Psychochild's Blog

A developer's musings on game development and writing.

28 July, 2006

Why Achievers win and Killers lose
Filed under: — Psychochild @ 5:57 PM

I’ve posted this up in other places, but let me explain why DIKU-style games (e.g., EQ and WoW) dominate and why PvP games are doomed to failure. It’s actually very simple once you think about it, and the theories come from the respected Dr. Richard Bartle.

Read on for more insight.

You need to reference Bartle’s landmark paper Players Who Suit MUDs. Let us set aside the arguments about whether this is the best measurement for players or not: it exists and it matches the experiences of experienced game developers to a high degree. I’m aware of Nick Yee’s fine work on motivations, but he hasn’t worked out as many theories as Bartle has. (Plus, I slightly mistrust this assertion that Explorers don’t exist, I’ll explain that in a minute.)

The part we’re interested for this post is a summary of the interactions between the four major types. Here is a graphic:

(Click on the graphic to go to the original paper.)

(Personal to Richard: Yes, I know you have the newer 8 archetype model that adds another axis. Unfortunately, you don’t have complete information about how those interact. Or, at least, I don’t remember it. ;) You should have considered human memory: it’s easier to keep 4 things in memory rather than 8. Sorry, your new model was doomed from the start….)

The arrows indicate how each group affects the other. A green indicates growth and red means a decrease. The shaft color indicates the cause, as expressed by a change from the originating box. The arrow head indicates the effect as change to the box being pointed to. The thickness of the shaft indicates the size of the change. So, for example, the top arrow between Achievers and Killers signifies that a drop in Achievers causes a moderate drop in Killers.

Now, take a look at that graph. Consider that most of the larger games focus largely on Acheivers. Increasing focus on Achiever-style gameplay results in: an increase in Killers and a potentially slight decrease in Socializers. This matches what we’ve seen in these types of games: socialization has taken a back-seat to achievement, and there are always griefers in the game to disrupt the sheep, er, Achievers. Of course, most developers believe griefers are something to be eliminated, so we try to eliminate the Killers, which leads to an increase in Achievers and a HUGE increase in Socializers. Socializers are self-reinforcing, so that increases the Socializer population Thus a game focusing on Achievers can easily attract them (and Socializers) by limiting the number of Killers. Therefore, a game which focuses on Achievement and restricts the Killers will have a large population of of Achievers and Socializers, leading to high subscription rates.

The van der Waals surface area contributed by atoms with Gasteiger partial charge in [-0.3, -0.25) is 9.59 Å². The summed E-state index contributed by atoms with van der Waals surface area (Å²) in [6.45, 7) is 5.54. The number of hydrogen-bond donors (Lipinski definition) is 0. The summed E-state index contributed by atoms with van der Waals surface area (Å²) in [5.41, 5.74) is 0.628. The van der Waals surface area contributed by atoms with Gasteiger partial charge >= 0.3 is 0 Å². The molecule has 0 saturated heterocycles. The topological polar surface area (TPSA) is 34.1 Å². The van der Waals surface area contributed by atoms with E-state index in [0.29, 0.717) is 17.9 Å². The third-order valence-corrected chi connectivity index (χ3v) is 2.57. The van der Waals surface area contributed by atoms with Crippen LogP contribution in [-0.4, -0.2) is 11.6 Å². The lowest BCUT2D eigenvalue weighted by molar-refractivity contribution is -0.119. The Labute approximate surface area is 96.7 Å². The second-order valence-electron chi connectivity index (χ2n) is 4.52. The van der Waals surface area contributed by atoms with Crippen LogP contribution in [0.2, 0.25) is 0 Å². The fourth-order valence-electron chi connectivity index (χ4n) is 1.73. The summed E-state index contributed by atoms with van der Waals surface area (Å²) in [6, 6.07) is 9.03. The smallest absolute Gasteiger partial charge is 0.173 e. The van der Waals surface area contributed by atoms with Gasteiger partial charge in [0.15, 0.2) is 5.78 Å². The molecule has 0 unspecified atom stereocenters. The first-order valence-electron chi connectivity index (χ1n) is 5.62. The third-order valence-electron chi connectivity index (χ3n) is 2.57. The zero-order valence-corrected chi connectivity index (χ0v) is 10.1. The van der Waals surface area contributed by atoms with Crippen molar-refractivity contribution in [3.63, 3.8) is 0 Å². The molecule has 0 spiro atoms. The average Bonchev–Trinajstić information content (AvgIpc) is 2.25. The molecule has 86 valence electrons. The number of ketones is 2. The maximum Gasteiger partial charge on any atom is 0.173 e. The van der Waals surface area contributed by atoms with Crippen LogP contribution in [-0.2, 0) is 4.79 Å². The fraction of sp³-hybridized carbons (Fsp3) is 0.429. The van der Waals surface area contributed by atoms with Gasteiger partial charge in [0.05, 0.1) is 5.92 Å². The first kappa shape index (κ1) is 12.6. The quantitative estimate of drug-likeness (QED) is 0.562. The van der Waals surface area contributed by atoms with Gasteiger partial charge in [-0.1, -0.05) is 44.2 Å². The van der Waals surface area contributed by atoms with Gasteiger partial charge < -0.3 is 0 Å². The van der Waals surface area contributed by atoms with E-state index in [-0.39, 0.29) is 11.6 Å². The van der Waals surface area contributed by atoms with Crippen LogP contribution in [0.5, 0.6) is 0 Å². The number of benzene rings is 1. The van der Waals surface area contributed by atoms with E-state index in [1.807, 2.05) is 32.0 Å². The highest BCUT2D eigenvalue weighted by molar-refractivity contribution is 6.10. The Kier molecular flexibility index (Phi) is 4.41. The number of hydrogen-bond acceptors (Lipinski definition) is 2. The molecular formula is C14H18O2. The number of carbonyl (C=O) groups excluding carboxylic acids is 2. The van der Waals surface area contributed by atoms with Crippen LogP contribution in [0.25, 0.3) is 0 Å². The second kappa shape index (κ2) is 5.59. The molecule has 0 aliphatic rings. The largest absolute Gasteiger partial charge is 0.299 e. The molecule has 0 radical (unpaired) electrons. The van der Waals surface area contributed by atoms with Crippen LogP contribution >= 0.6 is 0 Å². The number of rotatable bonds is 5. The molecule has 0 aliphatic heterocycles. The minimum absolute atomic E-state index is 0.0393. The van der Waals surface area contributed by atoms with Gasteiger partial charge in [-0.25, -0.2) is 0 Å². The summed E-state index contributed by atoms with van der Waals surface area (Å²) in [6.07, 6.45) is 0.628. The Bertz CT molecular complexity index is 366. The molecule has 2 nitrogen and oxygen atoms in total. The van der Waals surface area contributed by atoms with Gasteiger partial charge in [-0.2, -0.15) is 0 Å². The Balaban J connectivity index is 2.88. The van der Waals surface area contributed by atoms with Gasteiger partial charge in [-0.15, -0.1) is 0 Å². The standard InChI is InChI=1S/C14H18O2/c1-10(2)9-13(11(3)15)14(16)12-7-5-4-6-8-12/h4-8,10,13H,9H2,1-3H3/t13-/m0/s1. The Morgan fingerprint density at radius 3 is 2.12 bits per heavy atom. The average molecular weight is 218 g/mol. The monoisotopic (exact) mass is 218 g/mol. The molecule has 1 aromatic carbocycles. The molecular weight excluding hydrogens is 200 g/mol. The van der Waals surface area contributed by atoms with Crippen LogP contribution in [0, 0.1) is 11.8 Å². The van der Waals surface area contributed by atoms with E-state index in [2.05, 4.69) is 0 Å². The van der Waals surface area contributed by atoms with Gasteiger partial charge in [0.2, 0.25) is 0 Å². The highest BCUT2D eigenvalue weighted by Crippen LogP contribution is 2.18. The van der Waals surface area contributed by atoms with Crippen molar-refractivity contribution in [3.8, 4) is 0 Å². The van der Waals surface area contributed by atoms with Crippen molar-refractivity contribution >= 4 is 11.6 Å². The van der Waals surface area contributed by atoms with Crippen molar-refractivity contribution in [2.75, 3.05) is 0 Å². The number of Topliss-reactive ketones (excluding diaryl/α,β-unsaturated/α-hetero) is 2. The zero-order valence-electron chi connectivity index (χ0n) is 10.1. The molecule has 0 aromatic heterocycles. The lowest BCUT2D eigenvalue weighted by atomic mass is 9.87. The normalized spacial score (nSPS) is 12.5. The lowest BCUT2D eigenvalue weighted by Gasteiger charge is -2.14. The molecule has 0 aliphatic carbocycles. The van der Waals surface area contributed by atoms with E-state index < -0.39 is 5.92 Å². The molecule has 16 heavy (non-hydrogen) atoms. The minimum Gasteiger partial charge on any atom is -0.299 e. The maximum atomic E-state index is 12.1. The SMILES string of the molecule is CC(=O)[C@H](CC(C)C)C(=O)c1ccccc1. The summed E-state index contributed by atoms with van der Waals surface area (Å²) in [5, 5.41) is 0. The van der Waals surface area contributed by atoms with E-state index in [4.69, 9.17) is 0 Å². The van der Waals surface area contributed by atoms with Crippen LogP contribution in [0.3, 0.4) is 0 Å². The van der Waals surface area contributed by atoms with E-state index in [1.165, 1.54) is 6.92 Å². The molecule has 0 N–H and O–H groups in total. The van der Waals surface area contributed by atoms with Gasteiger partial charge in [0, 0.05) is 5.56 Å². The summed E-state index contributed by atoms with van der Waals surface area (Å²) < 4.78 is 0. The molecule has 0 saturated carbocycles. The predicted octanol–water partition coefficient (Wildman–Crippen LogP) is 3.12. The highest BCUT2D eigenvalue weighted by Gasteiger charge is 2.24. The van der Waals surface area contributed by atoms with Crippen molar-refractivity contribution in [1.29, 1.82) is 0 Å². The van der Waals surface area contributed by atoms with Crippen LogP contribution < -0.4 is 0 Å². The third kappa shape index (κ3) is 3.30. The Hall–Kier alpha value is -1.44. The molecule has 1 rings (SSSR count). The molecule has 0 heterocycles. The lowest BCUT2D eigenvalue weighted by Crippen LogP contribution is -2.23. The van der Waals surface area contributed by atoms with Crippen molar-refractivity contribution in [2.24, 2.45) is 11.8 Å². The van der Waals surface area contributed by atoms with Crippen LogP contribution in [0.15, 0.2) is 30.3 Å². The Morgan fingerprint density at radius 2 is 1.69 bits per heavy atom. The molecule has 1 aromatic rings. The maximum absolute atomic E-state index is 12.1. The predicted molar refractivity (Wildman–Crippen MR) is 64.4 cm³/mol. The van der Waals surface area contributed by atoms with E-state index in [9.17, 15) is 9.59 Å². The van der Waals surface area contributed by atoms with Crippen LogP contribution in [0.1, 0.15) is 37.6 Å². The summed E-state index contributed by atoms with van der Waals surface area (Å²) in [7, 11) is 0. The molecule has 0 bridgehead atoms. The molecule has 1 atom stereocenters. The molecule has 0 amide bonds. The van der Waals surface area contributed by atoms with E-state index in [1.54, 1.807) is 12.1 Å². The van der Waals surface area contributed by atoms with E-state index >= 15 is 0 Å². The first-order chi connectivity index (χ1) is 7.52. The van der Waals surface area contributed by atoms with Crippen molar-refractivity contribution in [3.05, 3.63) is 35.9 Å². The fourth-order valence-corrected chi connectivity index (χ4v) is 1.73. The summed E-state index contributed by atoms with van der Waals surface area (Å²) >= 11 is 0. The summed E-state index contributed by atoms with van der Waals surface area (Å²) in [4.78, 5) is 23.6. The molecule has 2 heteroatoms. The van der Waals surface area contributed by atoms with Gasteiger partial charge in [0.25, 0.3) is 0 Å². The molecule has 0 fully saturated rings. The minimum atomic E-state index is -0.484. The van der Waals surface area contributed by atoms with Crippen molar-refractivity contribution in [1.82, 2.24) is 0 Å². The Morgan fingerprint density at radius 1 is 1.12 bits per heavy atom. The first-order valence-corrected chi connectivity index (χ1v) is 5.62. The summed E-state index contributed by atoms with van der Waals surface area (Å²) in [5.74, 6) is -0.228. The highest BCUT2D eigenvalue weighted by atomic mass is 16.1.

As a side note, I think you could argue that one of the flaws in Bartle’s theories has come about with the large, modern games: a limit to the absolute number of people interested in Killer type gameplay. I think that there is a vastly large number of Achievers interested in online games than their are Killers. So, even if you have the biggest Achiever game ever, there is a hard upper limit to the number of Killers you’ll find in the game even without policies to discourage them.

But, let’s look at what Bartle says about catering extensively to Achievers:

Tilting a MUD towards achievers would make it obsessed with gameplay. Players would spend their time looking for tactics to improve their position, and the presence of other players would become unnecessary. The result would be effectively a single-player adventure game (SUD?).

Rather interesting when you consider the trend toward making our games more solo-friendly. WoW lead the charge on this, showing that a single-player game with other people present (someone has to appreciate the status you’ve accumulated) is the Achiever heaven.

Now, let’s look at what happens when you make your game PvP-focused: the primary effect is that the Killer population increases significantly. What does that do to the other populations? Well, it decreases the Achiever population, and nearly decimates the Socializer population. It can also decrease the Explorer population. Again, note that Socializers have reinforcing feedback loops and that a large decrease in Socializers will tend to send that segment of the population into a tailspin. Frankly, this is what we have seen with just about ever PvP-focused game: the killers move in and most other people move out. Eventually a lack of Achievers as targets will drive away the Killers, leaving pretty much nobody playing.